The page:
FIG. 6 shows another embodiment of the tooth cleaning apparatus of this invention. In this embodiment, which comprises a structure similar to that described in conjunction with FIGS. 1-5 embedded in the transverse wall 12c at the front apex of the tray is an ultrasonic transducer element 18, such as a piezoelectric crystal which is driven by a suitable electrical power source. This ultrasonic transducer element 18, which in cooperation with the brush bristles forms the cleaning means, is located within the body of the tray 10 such that tray 10 receives the vibratory effect created by the transducer element. An electrical power transmission conductor 19 runs from the transducer element 19 through tray 10 where it is embedded in the wall 12c of the tray 10 and also extends through the handle 17, where it is also embedded, and is connected to an electrical connector socket 20. Connector socket 20 opens to the outer surfaces 21 of the handle 17 in which it is embedded beneath and is designed to receive a suitable electrical connector jack 22 which is connected to an appropriate power source 23 via power transmission conductor 24. Power transmission conductors 19 and 24, connector socket 20, ultrasonic transducer element 18 and electrical connector jack 22 are of conventional types and enable disconnection of the components.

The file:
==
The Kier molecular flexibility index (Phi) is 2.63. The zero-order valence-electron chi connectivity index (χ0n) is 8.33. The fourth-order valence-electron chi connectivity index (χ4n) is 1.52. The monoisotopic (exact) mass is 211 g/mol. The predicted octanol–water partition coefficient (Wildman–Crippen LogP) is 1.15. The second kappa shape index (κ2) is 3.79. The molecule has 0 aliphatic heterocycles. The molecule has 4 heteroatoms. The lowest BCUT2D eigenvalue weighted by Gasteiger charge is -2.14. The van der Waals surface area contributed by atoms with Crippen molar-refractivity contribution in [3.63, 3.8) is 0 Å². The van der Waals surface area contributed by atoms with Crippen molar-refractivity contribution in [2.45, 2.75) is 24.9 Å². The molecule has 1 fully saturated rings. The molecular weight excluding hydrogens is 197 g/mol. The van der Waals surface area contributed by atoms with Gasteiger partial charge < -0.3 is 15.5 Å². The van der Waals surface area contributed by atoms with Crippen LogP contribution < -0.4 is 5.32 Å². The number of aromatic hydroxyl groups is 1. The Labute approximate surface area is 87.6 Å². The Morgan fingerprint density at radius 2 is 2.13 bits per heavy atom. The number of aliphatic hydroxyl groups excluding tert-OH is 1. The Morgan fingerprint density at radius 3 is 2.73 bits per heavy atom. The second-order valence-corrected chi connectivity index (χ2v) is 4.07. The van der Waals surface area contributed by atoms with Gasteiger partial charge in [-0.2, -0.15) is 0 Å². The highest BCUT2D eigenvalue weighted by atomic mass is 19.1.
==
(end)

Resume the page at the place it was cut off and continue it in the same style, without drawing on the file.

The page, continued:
The embodiment of this invention, as disclosed in FIG. 6, is positioned within the mouth in the same manner as the conventional embodiment. When teeth of the jaw to be brushed are inserted into the bristle channel to the point where certain specific teeth thereof mechanically engage the rubber stop elements 14 and when a sufficient number of teeth of the opposite jaw engage the resilient pads 16, the tray 10 is maintained in a relatively retained position enabling the vibratory motion created by the ultrasonic transducer element 18 activated by the outside source 23 to effect the proper brushing action as to those teeth then positioned within bristle channel 11.